Here we describe a comparative analysis of one of the essential post-translational regulatory networks commonly found in eukaryotic cells–the ubiquitin/proteasome system (UPS). Modification of proteins via covalent conjugation to ubiquitin (or more often polyubiquitin chains) is a well-established signal for proteosomal destruction [16]. In the early 1980s, the key role of ubiquitin in the selective pathway for degradation of proteins was demonstrated, which was followed over the next two decades by additional roles in a wide range of cellular processes. In addition to ubiquitin, ubiquitin-like proteins (UBLps) have also been identified as modifiers of cellular processes [17], [18]. Together, ubiquitin and UBLps provide a reversible modification that regulates a wide range of cellular activities including DNA repair, transcription, cellular division, endocytosis, intracellular trafficking and the immune response. Importantly, defects in this pathway are associated with human diseases, including cancer and neurodegenerative disorders such as Parkinson's disease. By targeting disease-specific components of the UPS, several potential new drugs for cancer and neurodegenerative are currently under development. The potential to chemically target the UPS in the treatment of P. falciparum has been established [19][21]. However, this work focuses on the inhibition of the proteasome and the therapeutic window between the apicomplexa and the host proteasomes may be limited. Inhibition of apicomplexan-specific components of the enzymatic cascade that process, activate and transfer ubiquitin and UBLps to their various protein targets may offer attractive alternative targets.

Specificity in the conjugation of ubiquitin and ubls to their final target is elegantly achieved via an activation and transfer cascade [22] (figure 1). Ubiquitin-activating enzymes (termed E1) exist for ubiquitin and each UBLp. These typically adenylate the terminal glycine residue of ubiquitin/UBLp and transfers it to an internal cysteine residue with the formation of a thioester bond. The activated ubiquitin/UBLp is trans-esterified to an ubiquitin conjugating protein (termed E2). Whereas several E2 proteins are capable of accepting an activated ubiquitin molecule, typically only one E2 exists for each of the UBLps characterized thus far. Finally, ubiquitin ligases (termed E3) catalyze the transfer of ubiquitin/ubl from E2 to a lysine side chain on a specific target protein (this may occur directly or indirectly via conjugation to the E3) to form an isopeptide bond. Since ubiquitin contains several lysine residues, it can itself be ubiquitinylated, leading to the formation of polyubiquitin chains. Differences in affinity for ubiquitin/UBLp by the component parts of the cascade, as well as a hierarchical increase in the numbers of these proteins (e.g. there is one E1 for ubiquitin, several E2s and an increasing number of characterized E3s), drive the transfer of ubiquitin/UBLp through the cascade with the final target specificity mediated through the E3 complex.

Figure 1. Representation of the ubiquitin-mediated pathways.

(1) Ubiquitin is activated by E1 ubiquitin-activating enzyme, and (2) transferred to E2 ubiquitin-conjugating enzyme. Then, ubiquitin is either transferred to a monomeric E3 ubiquitin ligase that catalyzes ubiquitylation of the target substrate (3), or ubiquitinated E2 forms associates with the E3 to catalyze ubiquitylation of the substrate (3′). Polyubiquitinated substrate can be targeted to the proteasome and destroyed (4). Poly or monoubiquitylation can also be an activation/repression signal (4′) that modulates the substrate activity in several cellular processes such as trafficking or chromatin modeling. Finally, deubiquitinating enzymes (DUB) finally recycle ubiquitin proteins (5 and 5′).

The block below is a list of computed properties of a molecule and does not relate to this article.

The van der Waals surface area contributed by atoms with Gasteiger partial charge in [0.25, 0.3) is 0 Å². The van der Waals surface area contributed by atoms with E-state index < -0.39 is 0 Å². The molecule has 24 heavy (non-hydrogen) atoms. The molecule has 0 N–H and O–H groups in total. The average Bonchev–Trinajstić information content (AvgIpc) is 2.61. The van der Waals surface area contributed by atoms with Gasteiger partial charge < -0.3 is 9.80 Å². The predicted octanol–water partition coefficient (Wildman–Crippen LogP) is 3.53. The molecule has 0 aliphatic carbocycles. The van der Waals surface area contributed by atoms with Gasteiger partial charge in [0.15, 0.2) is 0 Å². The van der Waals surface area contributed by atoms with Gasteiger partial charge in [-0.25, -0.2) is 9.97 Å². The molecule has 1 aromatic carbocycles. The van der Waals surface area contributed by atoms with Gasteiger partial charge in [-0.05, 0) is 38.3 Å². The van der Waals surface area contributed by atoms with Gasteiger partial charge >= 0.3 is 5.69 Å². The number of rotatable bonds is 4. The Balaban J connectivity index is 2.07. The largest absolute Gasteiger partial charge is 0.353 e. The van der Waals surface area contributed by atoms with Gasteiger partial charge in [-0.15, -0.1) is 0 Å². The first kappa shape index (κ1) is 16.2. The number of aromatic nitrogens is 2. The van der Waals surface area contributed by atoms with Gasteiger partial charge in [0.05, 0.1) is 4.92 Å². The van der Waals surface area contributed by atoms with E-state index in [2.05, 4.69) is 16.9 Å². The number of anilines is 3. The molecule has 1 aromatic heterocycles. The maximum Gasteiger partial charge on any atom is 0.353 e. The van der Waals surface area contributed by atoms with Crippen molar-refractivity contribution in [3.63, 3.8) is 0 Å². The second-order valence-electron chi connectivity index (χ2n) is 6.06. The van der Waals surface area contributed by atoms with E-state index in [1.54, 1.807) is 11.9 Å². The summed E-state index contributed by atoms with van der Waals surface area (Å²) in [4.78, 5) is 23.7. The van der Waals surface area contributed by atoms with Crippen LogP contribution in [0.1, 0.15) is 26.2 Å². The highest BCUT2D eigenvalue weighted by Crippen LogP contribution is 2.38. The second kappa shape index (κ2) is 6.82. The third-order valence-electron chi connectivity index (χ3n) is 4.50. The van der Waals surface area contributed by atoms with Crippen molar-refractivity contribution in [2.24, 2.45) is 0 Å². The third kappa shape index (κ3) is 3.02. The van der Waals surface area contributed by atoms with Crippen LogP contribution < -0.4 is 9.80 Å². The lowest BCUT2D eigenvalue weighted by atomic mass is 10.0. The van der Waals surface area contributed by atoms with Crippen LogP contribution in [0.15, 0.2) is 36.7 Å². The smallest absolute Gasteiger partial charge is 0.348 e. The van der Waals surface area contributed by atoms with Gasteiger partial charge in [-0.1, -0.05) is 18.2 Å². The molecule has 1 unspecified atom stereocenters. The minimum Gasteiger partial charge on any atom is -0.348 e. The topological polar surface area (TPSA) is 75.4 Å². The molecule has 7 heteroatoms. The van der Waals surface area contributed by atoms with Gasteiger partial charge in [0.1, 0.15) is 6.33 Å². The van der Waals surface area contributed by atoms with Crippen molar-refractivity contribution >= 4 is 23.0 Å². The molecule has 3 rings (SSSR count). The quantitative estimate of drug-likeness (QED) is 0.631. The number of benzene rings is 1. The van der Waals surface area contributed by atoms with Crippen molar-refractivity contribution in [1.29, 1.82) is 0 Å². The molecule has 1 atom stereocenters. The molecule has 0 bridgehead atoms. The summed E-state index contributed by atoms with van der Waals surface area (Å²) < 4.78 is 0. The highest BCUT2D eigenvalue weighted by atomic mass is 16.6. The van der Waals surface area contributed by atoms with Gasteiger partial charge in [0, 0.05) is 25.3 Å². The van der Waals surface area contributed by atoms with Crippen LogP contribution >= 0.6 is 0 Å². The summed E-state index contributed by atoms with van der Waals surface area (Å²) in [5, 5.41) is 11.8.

Ubiquitin, a highly conserved 76 amino acid peptide, was first described in 1974 [16]. From the late 1970's onwards, a number of UBLps have also been described. These proteins do not share extensive primary sequence homology with ubiquitin, but rather share a common tertiary structure (the ubiquitin fold) and activation/conjugation mechanism through variant E1, E2 and E3 proteins. To date, within mammalian systems, over 10 UBLps have been described, including interferon-stimulated gene 15 (ISG-15), neuronal precursor cell expressed developmentally down regulated 8 (NEDD8), and small ubiquitin-related modifier (SUMO) [23].

Analysis of the E1-activating enzymes indicates that they share sequence homology to MoeB/ThiF domains of prokaryotic biosynthetic proteins involved in sulphur donor systems [24]. These proteins similarly rely on an initial adenylation of a peptide with a C-teminal diglycine motif. E1 proteins either have two MoeB/ThiF domains necessary for the adenylation and subsequent internal transfer to form a thiolester bond or are a complex of two heterodimers that each contains one MoeB/ThiF domain. Selection of an E2 for transfer the UBL modifier via a transesterification reaction relies on additional motifs present in E1. The E2 protein contains a single motif that mediates interaction with both E1 and E3, signifying the “shuttle” status of E2 in the transfer of ubiquitin/UBLps between activation and subsequent ligation to their final target. E2s are present as multiple isoforms, each with distinct roles. E2s exist for each UBL modifier, with multiple E2s capable of accepting ubiquitin. However, even within the ubiquitin E2 isoforms, there is functional divergence in the specific E3s they interact with, and thus the cellular processes they are involved in. For example, Rad6p and Cdc34p E2 isoforms deliver ubiquitin to E3s that ultimately target proteins involved in the regulation of DNA repair and cell cycle progression, respectively [25].